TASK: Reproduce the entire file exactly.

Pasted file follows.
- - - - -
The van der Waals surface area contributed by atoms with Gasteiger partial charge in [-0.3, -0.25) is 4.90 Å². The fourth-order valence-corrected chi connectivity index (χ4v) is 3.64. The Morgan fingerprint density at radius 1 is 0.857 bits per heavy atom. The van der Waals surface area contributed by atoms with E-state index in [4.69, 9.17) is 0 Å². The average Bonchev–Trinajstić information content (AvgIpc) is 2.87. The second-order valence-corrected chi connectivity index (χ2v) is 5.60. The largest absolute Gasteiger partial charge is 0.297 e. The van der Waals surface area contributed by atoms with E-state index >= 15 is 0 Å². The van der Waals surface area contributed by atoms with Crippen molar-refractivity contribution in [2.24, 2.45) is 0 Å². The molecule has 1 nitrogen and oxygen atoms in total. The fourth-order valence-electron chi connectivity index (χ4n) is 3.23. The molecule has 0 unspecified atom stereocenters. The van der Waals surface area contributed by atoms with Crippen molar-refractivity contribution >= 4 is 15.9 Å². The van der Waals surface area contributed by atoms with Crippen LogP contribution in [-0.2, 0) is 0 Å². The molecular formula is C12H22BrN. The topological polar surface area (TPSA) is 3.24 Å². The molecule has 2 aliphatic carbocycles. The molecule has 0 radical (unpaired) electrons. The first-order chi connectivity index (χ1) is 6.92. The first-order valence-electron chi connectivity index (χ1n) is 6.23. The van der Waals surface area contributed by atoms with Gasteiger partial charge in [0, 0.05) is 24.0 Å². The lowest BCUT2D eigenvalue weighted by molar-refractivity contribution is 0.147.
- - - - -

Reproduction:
The van der Waals surface area contributed by atoms with Gasteiger partial charge in [-0.3, -0.25) is 4.90 Å². The fourth-order valence-corrected chi connectivity index (χ4v) is 3.64. The Morgan fingerprint density at radius 1 is 0.857 bits per heavy atom. The van der Waals surface area contributed by atoms with E-state index in [4.69, 9.17) is 0 Å². The average Bonchev–Trinajstić information content (AvgIpc) is 2.87. The second-order valence-corrected chi connectivity index (χ2v) is 5.60. The largest absolute Gasteiger partial charge is 0.297 e. The van der Waals surface area contributed by atoms with E-state index >= 15 is 0 Å². The van der Waals surface area contributed by atoms with Crippen molar-refractivity contribution in [2.24, 2.45) is 0 Å². The molecule has 1 nitrogen and oxygen atoms in total. The fourth-order valence-electron chi connectivity index (χ4n) is 3.23. The molecule has 0 unspecified atom stereocenters. The van der Waals surface area contributed by atoms with Crippen molar-refractivity contribution >= 4 is 15.9 Å². The van der Waals surface area contributed by atoms with Crippen LogP contribution in [-0.2, 0) is 0 Å². The molecular formula is C12H22BrN. The topological polar surface area (TPSA) is 3.24 Å². The molecule has 2 aliphatic carbocycles. The molecule has 0 radical (unpaired) electrons. The first-order chi connectivity index (χ1) is 6.92. The first-order valence-electron chi connectivity index (χ1n) is 6.23. The van der Waals surface area contributed by atoms with Gasteiger partial charge in [0, 0.05) is 24.0 Å². The lowest BCUT2D eigenvalue weighted by molar-refractivity contribution is 0.147.